Of the many miracles that he performed, the most miraculous of all was his raising Lazarus from the dead. He had brought the dead back to life before, but Lazarus was different. This was not done in secret but for all to see. Like the cursing of the fig tree, it was done to show us that as God’s only begotten in the flesh, Jesus, who would become the Christ, had power over life and death. He raised Lazarus openly to show us that he had the power to lay his life down and to take it up again.
At the end of his ministry he went to the Garden of Gethsemane. There while his friends slept, Jesus of Nazareth, the Son of God, began the process whereupon he would take the sins of the world unto himself. More telling though is that in some miraculous way, this act was personal, for each of us. He paid not just for all sin, but for my sins. After a night of torment the likes of which I cannot even imagine, a night in which he sweat great drops of blood, Judas Iscariot betrayed him to the Sanhedrin who took and bound him. Voluntarily, The Son of God allowed himself to be taken and abused by vile and wicked men. He was questioned, flogged, scourged and ultimately hung upon a cross with large spikes driven through his hands, wrist and feet and then, for the next six hours, left to hang for all to see. Finally, having paid for the sins of the world, it is recorded that Christ uttered the words “It is finished” and “Father, unto thee I commend my soul.” It was then, having drank the bitter cup given him by the Father that He willingly gave up his life. Jesus’ spirit left his body and as all who went before him and as all that came or will come after, Jesus of Nazareth died.
It is here that the Easter story begins. At the end of the Jewish Sabbath, Mary and others returned to the tomb where they had quickly laid him not yet fully cared for. Upon searching for the Lord they discovered an empty tomb and heavenly beings with the message that Jesus, like Lazarus, had risen. While the others returned quickly to tell the disciples, Mary Magdalene lingered. As she wept, the resurrected Christ engaged her. At first, not recognizing him she inquired where they had laid her master. The utterance of her name by the now resurrected Christ brought about instant recognition. The woman Mary thus became the first witness, the first person to see and speak with the resurrected Lord, the Savior and Redeemer of all mankind. What a special relationship Mary must have had with him that he appeared to her first even before ascending to the Father.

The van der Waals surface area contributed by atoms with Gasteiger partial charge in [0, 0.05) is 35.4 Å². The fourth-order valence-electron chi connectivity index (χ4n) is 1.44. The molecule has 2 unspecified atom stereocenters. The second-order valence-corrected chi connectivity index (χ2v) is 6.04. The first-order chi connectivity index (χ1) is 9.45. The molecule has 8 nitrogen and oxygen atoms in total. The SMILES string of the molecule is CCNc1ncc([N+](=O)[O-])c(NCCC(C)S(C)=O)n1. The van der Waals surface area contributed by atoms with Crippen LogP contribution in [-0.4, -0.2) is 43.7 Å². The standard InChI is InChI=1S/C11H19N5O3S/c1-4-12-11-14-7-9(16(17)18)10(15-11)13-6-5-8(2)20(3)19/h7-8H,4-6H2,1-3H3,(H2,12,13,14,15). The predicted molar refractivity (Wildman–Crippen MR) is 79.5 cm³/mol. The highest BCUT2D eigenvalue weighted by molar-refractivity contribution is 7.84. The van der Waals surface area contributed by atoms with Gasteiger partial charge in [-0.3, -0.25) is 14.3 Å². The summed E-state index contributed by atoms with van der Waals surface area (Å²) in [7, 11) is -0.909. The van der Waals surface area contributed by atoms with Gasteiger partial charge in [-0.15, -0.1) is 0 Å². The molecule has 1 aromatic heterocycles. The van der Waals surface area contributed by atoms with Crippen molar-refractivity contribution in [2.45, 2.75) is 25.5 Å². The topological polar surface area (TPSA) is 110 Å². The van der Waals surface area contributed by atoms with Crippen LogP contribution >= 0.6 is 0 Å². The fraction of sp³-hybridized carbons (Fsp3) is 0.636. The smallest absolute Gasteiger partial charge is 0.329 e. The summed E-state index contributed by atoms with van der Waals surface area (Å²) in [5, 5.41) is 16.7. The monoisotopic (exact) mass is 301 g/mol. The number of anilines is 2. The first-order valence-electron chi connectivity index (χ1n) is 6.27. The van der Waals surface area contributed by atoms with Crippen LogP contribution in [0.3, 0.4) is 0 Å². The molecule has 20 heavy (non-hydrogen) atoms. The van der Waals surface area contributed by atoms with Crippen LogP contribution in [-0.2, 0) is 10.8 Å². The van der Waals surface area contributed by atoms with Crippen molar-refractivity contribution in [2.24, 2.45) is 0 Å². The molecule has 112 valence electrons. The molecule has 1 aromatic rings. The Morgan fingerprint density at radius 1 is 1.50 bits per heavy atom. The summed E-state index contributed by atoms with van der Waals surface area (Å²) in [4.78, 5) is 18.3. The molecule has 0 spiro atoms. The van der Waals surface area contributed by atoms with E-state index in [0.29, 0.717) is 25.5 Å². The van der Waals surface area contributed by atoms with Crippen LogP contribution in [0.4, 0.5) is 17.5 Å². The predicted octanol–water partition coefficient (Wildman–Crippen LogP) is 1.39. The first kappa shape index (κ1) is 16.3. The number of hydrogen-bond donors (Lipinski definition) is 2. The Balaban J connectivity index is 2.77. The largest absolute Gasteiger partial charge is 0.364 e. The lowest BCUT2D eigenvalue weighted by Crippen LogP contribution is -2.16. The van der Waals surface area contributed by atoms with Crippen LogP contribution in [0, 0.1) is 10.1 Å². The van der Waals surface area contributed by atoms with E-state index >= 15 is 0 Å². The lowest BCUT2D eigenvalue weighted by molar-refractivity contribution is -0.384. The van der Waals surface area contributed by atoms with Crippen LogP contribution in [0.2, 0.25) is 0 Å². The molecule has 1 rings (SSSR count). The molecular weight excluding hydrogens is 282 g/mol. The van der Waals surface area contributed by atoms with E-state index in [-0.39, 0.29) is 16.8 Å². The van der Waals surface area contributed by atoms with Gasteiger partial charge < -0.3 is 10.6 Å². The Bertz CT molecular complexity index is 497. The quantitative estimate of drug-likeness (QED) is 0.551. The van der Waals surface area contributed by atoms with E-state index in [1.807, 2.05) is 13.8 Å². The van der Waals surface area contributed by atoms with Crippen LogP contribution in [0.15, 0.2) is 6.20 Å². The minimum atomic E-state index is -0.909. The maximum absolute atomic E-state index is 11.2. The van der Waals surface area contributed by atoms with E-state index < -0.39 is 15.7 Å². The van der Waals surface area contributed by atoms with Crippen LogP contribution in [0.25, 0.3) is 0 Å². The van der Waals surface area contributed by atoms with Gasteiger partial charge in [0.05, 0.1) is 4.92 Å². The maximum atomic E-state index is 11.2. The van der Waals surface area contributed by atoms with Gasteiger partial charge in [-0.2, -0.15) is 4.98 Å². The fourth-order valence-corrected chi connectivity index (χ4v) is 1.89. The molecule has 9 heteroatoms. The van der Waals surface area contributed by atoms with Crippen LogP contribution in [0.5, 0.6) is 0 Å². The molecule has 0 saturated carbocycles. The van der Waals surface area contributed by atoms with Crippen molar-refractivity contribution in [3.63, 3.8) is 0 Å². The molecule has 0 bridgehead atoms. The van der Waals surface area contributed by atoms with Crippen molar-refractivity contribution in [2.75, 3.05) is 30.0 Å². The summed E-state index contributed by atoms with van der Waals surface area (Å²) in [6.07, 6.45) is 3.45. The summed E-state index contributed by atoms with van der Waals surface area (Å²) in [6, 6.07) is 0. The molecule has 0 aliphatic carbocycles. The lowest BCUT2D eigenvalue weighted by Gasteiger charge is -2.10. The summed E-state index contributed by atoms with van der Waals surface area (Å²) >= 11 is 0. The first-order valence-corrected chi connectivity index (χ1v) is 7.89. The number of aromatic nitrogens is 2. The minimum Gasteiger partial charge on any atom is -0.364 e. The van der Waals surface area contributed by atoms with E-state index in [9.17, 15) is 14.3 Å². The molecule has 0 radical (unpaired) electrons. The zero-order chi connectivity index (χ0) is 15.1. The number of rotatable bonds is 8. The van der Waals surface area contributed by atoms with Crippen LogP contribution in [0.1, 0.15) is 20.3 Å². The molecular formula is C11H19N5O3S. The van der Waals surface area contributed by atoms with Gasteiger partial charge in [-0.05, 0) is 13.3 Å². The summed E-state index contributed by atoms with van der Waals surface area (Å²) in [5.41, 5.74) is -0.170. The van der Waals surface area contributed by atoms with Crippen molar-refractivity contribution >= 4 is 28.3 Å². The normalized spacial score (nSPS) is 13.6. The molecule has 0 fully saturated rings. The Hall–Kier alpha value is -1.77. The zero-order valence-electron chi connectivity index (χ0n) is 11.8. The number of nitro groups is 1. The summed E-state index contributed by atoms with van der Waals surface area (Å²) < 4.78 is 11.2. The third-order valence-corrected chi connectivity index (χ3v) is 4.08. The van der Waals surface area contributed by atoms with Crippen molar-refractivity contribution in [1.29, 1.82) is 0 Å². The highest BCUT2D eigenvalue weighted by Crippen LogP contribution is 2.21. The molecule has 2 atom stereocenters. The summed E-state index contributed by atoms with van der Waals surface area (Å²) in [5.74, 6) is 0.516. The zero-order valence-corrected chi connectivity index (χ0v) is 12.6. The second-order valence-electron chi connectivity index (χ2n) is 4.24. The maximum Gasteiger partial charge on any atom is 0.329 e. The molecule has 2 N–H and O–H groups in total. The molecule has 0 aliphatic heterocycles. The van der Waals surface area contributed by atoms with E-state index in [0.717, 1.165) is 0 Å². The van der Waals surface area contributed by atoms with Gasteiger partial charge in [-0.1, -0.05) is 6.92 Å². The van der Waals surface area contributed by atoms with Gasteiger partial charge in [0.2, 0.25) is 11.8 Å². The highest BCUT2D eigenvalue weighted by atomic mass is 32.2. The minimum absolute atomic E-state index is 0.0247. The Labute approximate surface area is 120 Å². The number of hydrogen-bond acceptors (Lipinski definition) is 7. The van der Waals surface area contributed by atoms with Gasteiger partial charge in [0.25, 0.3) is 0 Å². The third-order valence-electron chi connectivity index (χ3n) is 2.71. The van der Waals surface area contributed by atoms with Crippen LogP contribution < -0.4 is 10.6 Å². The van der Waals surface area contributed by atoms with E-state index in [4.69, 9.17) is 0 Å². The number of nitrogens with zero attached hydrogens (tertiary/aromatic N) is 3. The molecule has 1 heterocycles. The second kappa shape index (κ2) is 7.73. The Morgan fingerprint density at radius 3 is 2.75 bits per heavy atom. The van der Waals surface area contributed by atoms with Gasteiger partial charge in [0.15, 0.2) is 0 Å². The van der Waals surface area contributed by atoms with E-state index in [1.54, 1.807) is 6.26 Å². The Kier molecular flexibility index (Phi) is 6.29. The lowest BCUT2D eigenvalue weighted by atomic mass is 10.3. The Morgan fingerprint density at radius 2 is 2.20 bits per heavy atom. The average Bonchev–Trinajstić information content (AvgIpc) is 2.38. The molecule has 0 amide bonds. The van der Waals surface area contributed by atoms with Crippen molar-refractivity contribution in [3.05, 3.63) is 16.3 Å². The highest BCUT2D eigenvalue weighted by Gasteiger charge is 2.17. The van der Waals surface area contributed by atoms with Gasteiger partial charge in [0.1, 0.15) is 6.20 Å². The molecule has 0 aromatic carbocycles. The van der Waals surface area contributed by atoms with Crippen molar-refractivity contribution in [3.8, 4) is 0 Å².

It is then recorded that that the resurrected Christ appeared to many during the next days and weeks. He accompanied two disciples on the road to Emmaus and stopped and brake bread with them. He appeared to Peter, James and John as they were fishing. He appeared suddenly to the Apostles on two separate occasions as they sat behind locked doors. Finally, it is recorded that several hundred, watched him ascend into heaven. Again heavenly messengers were there to proclaim that as they saw him leave, so would he return. The resurrected Christ, his spirit reunited with the body from the tomb, the body that was marked in the hands and the feet with the scars of his triumph, a body that was no longer mortal but eternal and perfected, ascended into heaven.
Others saw him at later times. Stephen, as he was being stoned, had the heavens open and reveal the Christ sitting on the right side of the Father. Jesus appeared to Paul, on the road to Damascus and Paul became as the twelve, a witness of the Christ.
In the Book of Acts, Jesus said: “Other sheep I have which are not of this fold. Them too must I visit and they will hear my voice and know …” One possible fulfillment of this statement is found in The Book of Mormon. It is there recorded that at the time of Christ’s crucifixion in Jerusalem that there were mighty earthquakes and floods in the new world which caused the entire face of the land to be changed. Sometime later, as the people were gathered together to marvel at the changes that had occurred, Christ appeared unto them, taught them, healed their sick, blessed their little children and prayed for them. There were at the time about 2000 souls who saw and bare record.